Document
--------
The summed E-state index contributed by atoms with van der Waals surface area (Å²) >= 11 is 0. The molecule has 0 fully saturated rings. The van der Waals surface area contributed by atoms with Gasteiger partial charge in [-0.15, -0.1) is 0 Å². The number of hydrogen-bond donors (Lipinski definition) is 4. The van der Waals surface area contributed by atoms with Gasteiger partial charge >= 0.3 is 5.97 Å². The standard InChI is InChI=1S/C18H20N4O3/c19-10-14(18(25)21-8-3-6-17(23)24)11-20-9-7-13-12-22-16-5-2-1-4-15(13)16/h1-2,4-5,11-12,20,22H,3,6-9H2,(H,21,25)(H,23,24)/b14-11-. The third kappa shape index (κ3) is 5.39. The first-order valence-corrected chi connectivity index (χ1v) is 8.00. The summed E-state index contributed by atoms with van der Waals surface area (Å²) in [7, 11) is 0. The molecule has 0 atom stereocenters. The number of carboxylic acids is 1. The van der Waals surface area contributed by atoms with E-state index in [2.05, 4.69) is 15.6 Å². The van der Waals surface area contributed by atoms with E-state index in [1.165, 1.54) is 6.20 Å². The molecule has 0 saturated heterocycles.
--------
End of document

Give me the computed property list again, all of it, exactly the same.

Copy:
The summed E-state index contributed by atoms with van der Waals surface area (Å²) >= 11 is 0. The molecule has 0 fully saturated rings. The van der Waals surface area contributed by atoms with Gasteiger partial charge in [-0.15, -0.1) is 0 Å². The number of hydrogen-bond donors (Lipinski definition) is 4. The van der Waals surface area contributed by atoms with Gasteiger partial charge >= 0.3 is 5.97 Å². The standard InChI is InChI=1S/C18H20N4O3/c19-10-14(18(25)21-8-3-6-17(23)24)11-20-9-7-13-12-22-16-5-2-1-4-15(13)16/h1-2,4-5,11-12,20,22H,3,6-9H2,(H,21,25)(H,23,24)/b14-11-. The third kappa shape index (κ3) is 5.39. The first-order valence-corrected chi connectivity index (χ1v) is 8.00. The summed E-state index contributed by atoms with van der Waals surface area (Å²) in [7, 11) is 0. The molecule has 0 atom stereocenters. The number of carboxylic acids is 1. The van der Waals surface area contributed by atoms with E-state index in [2.05, 4.69) is 15.6 Å². The van der Waals surface area contributed by atoms with E-state index in [1.165, 1.54) is 6.20 Å². The molecule has 0 saturated heterocycles.